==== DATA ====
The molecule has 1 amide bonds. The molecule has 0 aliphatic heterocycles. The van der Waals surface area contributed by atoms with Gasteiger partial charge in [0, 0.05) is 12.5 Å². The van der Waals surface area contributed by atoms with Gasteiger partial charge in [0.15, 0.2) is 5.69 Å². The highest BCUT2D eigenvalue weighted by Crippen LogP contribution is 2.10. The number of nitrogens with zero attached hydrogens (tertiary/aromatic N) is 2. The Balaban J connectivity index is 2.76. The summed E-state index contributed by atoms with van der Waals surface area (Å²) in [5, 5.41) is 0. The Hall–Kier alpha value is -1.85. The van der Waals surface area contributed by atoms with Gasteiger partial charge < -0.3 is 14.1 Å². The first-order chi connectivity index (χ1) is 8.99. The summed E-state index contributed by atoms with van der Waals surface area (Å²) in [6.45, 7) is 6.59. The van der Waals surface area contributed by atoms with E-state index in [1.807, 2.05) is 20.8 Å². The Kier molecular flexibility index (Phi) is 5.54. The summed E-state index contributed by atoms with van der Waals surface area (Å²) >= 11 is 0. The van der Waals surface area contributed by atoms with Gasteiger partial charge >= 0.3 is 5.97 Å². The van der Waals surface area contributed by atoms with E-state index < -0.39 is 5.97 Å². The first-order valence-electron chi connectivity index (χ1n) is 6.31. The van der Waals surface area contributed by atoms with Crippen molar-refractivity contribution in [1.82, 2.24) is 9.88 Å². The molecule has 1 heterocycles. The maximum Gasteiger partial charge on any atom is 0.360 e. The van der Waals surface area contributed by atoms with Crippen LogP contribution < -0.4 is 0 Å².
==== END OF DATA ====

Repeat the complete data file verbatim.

The molecule has 1 amide bonds. The molecule has 0 aliphatic heterocycles. The van der Waals surface area contributed by atoms with Gasteiger partial charge in [0, 0.05) is 12.5 Å². The van der Waals surface area contributed by atoms with Gasteiger partial charge in [0.15, 0.2) is 5.69 Å². The highest BCUT2D eigenvalue weighted by Crippen LogP contribution is 2.10. The number of nitrogens with zero attached hydrogens (tertiary/aromatic N) is 2. The Balaban J connectivity index is 2.76. The summed E-state index contributed by atoms with van der Waals surface area (Å²) in [5, 5.41) is 0. The Hall–Kier alpha value is -1.85. The van der Waals surface area contributed by atoms with Gasteiger partial charge < -0.3 is 14.1 Å². The first-order chi connectivity index (χ1) is 8.99. The summed E-state index contributed by atoms with van der Waals surface area (Å²) in [6.45, 7) is 6.59. The van der Waals surface area contributed by atoms with E-state index in [1.807, 2.05) is 20.8 Å². The Kier molecular flexibility index (Phi) is 5.54. The summed E-state index contributed by atoms with van der Waals surface area (Å²) >= 11 is 0. The van der Waals surface area contributed by atoms with Gasteiger partial charge >= 0.3 is 5.97 Å². The van der Waals surface area contributed by atoms with E-state index < -0.39 is 5.97 Å². The first-order valence-electron chi connectivity index (χ1n) is 6.31. The van der Waals surface area contributed by atoms with Crippen molar-refractivity contribution in [1.82, 2.24) is 9.88 Å². The molecule has 1 heterocycles. The maximum Gasteiger partial charge on any atom is 0.360 e. The van der Waals surface area contributed by atoms with Crippen LogP contribution < -0.4 is 0 Å².